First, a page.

Ah, the heady days of fall-1994. I was 16, hopelessly obsessed with my computer, and my dorm room had dial-up Internet access.
This meant my roommates and I spent far more time hacking (in the good way), and downloading and playing Mac (System 7 for life!) games than attending class.
The gaming went through a number of phases.
Phase 1: Myst. There were four of us in the room and one of the four (not me) almost flunked out because of his Myst obsession.
Phase 2: Civilization. I got hooked on this in high school. In the end, I think we all lost equal amounts of time to this one.
Phase 3: Network games of Spectre. 3D tanks! Virtual-reality-esque! This was back when Lawnmower Man was cool. (OK, Lawnmower Man was never cool but I still loved it).
Phase 4: Network games of Marathon (OK, technically this one didn’t come around until early 1995.)
For the network games, we bribed a facilities maintenance person to drill a hole through my closet so we could run Ethernet cable into the room next door.
Phase 5: Emulation! I was mainly a fan of 8-bit Nintendo emulators with the occasional Sega Genesis* game thrown in for good measure.
*I loved my Sega Genesis in high school. I, unfortunately, sold it to my then-girlfriend’s little sister who proceeded to never pay me for it. When said-girlfriend and I parted ways, any hopes of collecting my money disappeared.
My preferred Nintendo emulator at the time was a little Macintosh shareware app called iNES. There’s still a iNES emulator in active development that’s cross platform, I have no idea if it’s the same one I used.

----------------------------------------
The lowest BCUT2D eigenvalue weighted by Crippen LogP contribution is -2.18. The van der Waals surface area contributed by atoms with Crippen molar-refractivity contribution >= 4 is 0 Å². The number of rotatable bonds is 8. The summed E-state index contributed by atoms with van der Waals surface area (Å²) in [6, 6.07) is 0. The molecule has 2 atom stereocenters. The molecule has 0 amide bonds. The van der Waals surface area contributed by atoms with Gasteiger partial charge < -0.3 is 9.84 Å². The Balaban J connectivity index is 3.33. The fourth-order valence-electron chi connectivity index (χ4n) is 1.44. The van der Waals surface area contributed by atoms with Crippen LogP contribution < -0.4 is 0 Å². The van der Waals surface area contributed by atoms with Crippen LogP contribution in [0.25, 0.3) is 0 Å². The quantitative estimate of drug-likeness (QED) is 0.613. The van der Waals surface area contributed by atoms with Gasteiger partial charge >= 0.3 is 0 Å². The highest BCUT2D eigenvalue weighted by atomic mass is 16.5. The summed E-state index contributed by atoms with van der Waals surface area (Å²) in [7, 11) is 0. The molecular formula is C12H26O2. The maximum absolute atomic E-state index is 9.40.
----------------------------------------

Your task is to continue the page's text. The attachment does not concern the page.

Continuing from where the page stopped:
This old version, iNES 7.7, had a copy-protection scheme where it would lock itself down after a certain number of uses unless you paid for it.
Thanks to Zen and the Art of Resource Editing, I spent a fair amount of time poking around in the guts of my Macintosh LC and its various applications.
It turned out that the mechanism by which iNES locked itself was pretty simple. First, it made a modification to the iNES preferences file, then made the file locked and invisible. Second, it added a special resource to the resource fork of the iNES application which flagged it as “expired".
After manually unlocking iNES a bunch of times using ResEdit, I decided to learn enough Mac programming to write a little program to do the unlocking for me.
The app itself was pretty simple:
- Popup a File Open dialog so the iNES application can be located
- Unlock and delete the preferences file. This was annoying because you had to reenter all of your prefs the next time you launched the program. My goal for phase two was try to preserve the existing prefs and just remove whatever bit it was that locked the app.
- Open the resource fork of iNES and delete the offending resource. I was especially proud of the function that did this part because it was called URiNES(). You’re never too old for potty jokes, right?
My first Macintosh application! I was very product of my 3l33t h4x0r skillz and, of course, wanted to show off.
I figured the best thing to do was to share the app with the guy who ran the emulator site where I had been downloading iNES (and ROMs) from. Little did I know that this same fellow was the guy who wrote and maintained iNES!
As you can imagine, he was less than thrilled with my accomplish and I, of course, felt like a giant moron.
In the end, I swore to him that I would never distribute my little crack to anyone and I also purchased a licensed copy of iNES.
Given that this was almost 20 years ago and that version of iNES doesn’t exist, I think it’s probably safe to share the source of my one and only attempt at being a software cracker.
UnPirate iNES: http://pastebin.com/YJQd916j